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What are Maternal Behavior Problems?

Female dogs usually have a built-in mothering instinct and know exactly what to do when their puppies are born. However, sometimes your dog just does not know what to do with her puppies after they are born and she could care less about taking care of or nursing them. On the other hand, your dog may be excessively mothering to the point where she is trying to care for and nurse puppies that are not hers. She may or may not have had her own puppies and may even guard and clean stuffed animals as if they were her puppies. It is not a hereditary disorder and can happen in any breed of dog. These disorders are thought to be caused by certain chemical imbalances in your dog after birth similar to when a human mother has postpartum depression.

Maternal behavior problems in female dogs includes both lack of maternal behavior (mothering) and excessive mothering to her own or other dog’s puppies. These behavior problems can be dangerous if the dog does not take care of the puppies and nurse them.

Maternal Behavior Problems Average Cost

From 367 quotes ranging from $300 - $5,000

Average Cost

$550

Symptoms of Maternal Behavior Problems in Dogs

Symptoms are different for each type of maternal behavior problem.

Lack of Maternal Behavior

  • Does not clean her puppies
  • Abandoning her puppies right away and often
  • Will not let her pups nurse
  • Insufficient care of pups
  • Does not protect her puppies from others
  • Attacking her pups
  • Killing the pups (especially if aggravated by people)

 Excessive Mothering Behavior

  • Tries to take puppies that are not hers
  • Trying to nurse other dogs’ puppies
  • Guards puppies that do not belong to her and will not let the mother have them
  • Cleaning stuffed animals or puppies that are not hers
  • Guards stuffed animals and other objects as if they are her own pups

 Types

Lack of Maternal Behavior includes dogs that do not take care of their young.

Excessive Mothering Behavior includes female dogs without puppies that try to take care of and nurse other dog’s puppies.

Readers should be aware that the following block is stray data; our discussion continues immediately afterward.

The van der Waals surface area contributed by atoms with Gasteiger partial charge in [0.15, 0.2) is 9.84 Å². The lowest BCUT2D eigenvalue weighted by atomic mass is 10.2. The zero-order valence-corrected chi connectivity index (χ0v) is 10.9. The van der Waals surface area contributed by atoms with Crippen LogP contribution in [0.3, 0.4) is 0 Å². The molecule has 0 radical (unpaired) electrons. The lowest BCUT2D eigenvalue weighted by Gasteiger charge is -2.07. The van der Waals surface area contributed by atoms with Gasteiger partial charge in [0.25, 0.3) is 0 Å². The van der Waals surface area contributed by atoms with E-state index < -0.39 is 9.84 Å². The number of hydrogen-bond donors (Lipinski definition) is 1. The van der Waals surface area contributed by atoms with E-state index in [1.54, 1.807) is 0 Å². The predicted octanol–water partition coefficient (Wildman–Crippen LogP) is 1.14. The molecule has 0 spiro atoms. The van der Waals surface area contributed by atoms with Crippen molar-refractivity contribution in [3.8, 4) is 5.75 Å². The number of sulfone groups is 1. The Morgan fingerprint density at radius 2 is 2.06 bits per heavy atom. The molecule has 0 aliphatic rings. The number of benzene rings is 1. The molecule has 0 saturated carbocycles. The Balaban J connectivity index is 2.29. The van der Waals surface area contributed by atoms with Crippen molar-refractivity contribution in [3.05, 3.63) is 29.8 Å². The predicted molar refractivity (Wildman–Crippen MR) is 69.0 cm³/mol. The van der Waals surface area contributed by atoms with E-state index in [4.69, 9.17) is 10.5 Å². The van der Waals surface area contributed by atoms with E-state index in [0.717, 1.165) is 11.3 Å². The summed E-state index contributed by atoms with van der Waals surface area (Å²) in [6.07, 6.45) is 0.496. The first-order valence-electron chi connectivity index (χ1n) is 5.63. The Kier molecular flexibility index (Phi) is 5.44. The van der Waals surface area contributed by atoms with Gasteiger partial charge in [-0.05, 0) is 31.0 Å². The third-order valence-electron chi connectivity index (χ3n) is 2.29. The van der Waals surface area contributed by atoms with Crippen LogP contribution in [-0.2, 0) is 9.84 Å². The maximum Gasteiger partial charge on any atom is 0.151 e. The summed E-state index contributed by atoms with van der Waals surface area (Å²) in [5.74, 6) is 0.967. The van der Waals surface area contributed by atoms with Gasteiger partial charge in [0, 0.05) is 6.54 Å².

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Causes of Maternal Behavior Problems in Dogs

Most often a hormone imbalance is responsible for either of these disorders, but there are other reasons that can cause these behaviors.

 Lack of Maternal Behavior

Stress or Fear

  • Sometimes your dog has too much stress or is afraid she will not feed her babies and may even attack them. It is important to give your new mother and her pups a nice, quiet place to be away from others.

Illness of the Mother

  • If your new mother is sick or in a lot of pain, she may not feel like taking care of puppies and will not want to nurse or clean them. Until your dog is feeling better you may have to take care of the puppies yourself. Contact your veterinarian right away to determine what you should do.

Puppy’s Health

  • Having sickly or deformed puppies may make your dog reject them. It is their natural instinct to focus on the healthy pups and either leave the sick one to die or kill it herself. If you see this is happening you can easily take care of the puppy yourself with a little help from your veterinarian.

Cesarean Section

  • If your dog had to have a cesarean section, she is likely to have mixed feelings about her pups. During a normal birth, the mother produces oxytocin, which increases the hormones to give her the urge to take care of her puppies. If your dog gets a cesarean section, she will not get this boost of hormones that help urge her into motherhood.  

First Litter

  • If your dog is having her first litter of puppies, she may just be scared or overwhelmed; not knowing what to do. You can try to help her by urging her to nurse and speaking softly in a positive tone. If she still does not nurse or becomes aggressive, it is best if you feed them and care for them yourself. Speak to your veterinarian about getting some milk supplements.

Too Many Puppies

  • Sometimes the mom just has too many to care for and needs some help. Get some supplemental milk and help her with her tasks. Do not use regular cow's milk. It has to be milk specially made for feeding puppies.

 Excessive Mothering Behavior

Hormones

  • If your dog is stealing other dog’s puppies and trying to feed and clean them, it is a hormonal issue due to an increase in progesterone. This usually occurs in female dogs that have not had puppies and are in heat or experiencing a false pregnancy. It is best to separate your dog from the puppies and their mother while your dog is experiencing a false pregnancy. This sort of behaviour could have been useful in the wild when alpha mothers had large litters and needed other dogs to help mother them, ensuring the survival of the species.